# A Note on Essential Complexity

## ๐ Abstract

The article discusses the role and responsibilities of software engineers, focusing on the concept of complexity management as the primary duty. It challenges the notion of "essential complexity" being irreducible and argues that software engineers can redefine the problem and shape user expectations to minimize complexity of any kind.

## ๐ Q&A

### [01] Complexity as the Main Duty of Software Engineers

**1. What is the main duty of a software engineer according to the article?**

- The article suggests that the main duty of a software engineer is to manage complexity, which includes minimizing accidental complexity and assisting with essential complexity.

**2. How does the article define essential and accidental complexity?**

- Essential complexity is the inherent complexity of a problem that cannot be simplified by changing the software alone. Accidental complexity is the unnecessary complexity introduced by the software implementation.
- The article argues that essential complexity is not necessarily irreducible, as software can potentially change user expectations and redefine the problem.

**3. What is the author's stance on the notion of essential complexity being irreducible?**

- The author challenges the idea that essential complexity is irreducible, suggesting that software engineers can redefine the problem and get the world to conform to the software, rather than just the other way around.

**4. How can software engineers minimize complexity according to the article?**

- The article suggests that software engineers can simplify the goal from minimizing accidental complexity and assisting with essential complexity, to minimizing complexity of any kind.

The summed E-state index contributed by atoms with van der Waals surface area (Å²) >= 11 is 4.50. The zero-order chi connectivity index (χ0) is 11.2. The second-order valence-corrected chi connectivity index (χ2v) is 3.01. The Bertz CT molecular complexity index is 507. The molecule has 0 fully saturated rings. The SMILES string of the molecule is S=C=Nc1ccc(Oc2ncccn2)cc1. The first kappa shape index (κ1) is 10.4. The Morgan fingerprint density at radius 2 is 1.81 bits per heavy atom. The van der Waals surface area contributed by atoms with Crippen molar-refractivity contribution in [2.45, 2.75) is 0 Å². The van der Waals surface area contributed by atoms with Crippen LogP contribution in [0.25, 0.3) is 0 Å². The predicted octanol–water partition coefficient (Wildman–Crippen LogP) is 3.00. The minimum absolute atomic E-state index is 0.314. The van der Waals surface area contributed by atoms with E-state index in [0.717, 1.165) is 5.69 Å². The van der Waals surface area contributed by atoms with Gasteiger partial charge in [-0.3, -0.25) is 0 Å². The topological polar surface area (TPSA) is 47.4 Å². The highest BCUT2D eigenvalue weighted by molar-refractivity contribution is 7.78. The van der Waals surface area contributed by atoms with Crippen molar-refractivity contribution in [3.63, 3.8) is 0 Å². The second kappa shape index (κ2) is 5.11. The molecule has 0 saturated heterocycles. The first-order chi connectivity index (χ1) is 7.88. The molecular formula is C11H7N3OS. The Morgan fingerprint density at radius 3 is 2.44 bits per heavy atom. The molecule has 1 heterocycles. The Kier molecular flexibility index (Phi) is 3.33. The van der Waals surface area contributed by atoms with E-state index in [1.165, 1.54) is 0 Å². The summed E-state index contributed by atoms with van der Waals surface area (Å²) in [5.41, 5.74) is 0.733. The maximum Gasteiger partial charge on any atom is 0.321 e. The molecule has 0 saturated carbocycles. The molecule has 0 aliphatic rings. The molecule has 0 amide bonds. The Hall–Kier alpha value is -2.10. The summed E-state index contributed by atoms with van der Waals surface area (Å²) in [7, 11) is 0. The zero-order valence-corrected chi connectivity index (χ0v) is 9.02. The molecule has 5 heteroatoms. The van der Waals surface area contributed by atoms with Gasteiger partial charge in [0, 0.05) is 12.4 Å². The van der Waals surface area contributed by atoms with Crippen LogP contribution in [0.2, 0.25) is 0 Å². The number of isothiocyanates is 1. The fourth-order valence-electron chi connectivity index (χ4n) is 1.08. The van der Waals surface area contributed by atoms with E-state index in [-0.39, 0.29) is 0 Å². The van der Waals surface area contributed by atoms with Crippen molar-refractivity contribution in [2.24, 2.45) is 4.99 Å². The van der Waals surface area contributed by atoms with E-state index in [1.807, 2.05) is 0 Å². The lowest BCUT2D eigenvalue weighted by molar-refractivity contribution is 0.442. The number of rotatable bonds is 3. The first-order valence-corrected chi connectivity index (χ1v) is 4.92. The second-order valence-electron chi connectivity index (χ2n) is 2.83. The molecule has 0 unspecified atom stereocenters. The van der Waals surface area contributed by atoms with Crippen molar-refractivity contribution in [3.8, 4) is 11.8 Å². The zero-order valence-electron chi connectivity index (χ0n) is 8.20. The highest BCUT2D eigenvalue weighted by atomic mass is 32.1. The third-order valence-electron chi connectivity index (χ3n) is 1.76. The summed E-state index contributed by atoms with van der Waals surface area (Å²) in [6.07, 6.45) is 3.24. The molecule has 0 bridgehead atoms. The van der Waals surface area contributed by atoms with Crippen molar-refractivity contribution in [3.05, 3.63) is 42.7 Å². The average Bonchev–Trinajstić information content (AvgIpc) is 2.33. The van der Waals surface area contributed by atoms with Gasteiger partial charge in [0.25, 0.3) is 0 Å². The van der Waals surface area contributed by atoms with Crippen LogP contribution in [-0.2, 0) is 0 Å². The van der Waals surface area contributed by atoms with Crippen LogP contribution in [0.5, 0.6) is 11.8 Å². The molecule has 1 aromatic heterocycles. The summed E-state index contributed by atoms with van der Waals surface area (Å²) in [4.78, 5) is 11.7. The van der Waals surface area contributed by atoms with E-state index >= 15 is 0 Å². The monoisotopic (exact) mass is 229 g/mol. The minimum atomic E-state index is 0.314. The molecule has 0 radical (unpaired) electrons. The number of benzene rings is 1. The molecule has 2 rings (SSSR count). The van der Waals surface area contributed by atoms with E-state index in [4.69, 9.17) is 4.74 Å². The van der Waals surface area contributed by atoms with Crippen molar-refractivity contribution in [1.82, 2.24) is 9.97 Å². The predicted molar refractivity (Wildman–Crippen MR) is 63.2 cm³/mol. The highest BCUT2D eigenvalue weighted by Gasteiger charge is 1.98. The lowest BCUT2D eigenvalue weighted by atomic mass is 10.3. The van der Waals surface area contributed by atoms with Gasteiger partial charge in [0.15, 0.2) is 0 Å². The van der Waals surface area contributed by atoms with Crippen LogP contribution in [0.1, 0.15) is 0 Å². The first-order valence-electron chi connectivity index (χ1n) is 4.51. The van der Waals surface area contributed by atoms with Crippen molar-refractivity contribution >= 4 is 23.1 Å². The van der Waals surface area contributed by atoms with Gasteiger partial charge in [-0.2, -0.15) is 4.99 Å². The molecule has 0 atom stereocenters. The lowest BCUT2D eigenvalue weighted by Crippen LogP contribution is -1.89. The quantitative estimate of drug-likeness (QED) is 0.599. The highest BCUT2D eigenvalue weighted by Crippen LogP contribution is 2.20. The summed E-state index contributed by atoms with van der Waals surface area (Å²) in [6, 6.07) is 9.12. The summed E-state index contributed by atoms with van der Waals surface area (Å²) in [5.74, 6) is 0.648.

- This can be achieved by questioning assumptions, dissuading stakeholders, and redefining the problem specification to uncover the true essence of the problem.

### [02] Redefining the Problem and Organizational Complexity

**1. How can software engineers redefine the problem to minimize complexity?**

- The article suggests that software engineers can redefine the problem by getting users or customers to accept changes in requirements, implying that the removed complexity was not essential in the first place.
- This progress in uncovering the true essence of the problem requires engineers to question assumptions and dissuade stakeholders.

**2. What approach does the article describe for dealing with legacy software systems?**

- The article suggests a "reduce-complexity-at-all-costs" attitude, where anything is up for removal until proven otherwise. This involves turning off systems and waiting for someone to complain, which can provide more information about the system's functionality and reduce organizational complexity.

**3. What is the potential extreme consequence of software engineers solely focusing on minimizing complexity?**

- The article presents a reductio ad absurdum scenario where software engineers could envision simpler implementations and persuade organizations to align their processes with those implementations, effectively automating employees and simplifying systems out of existence.
- The article acknowledges that this extreme consequence results from taking the initial premise beyond reasonable limits and ignores other factors, such as economic interests, that determine the work of software engineers.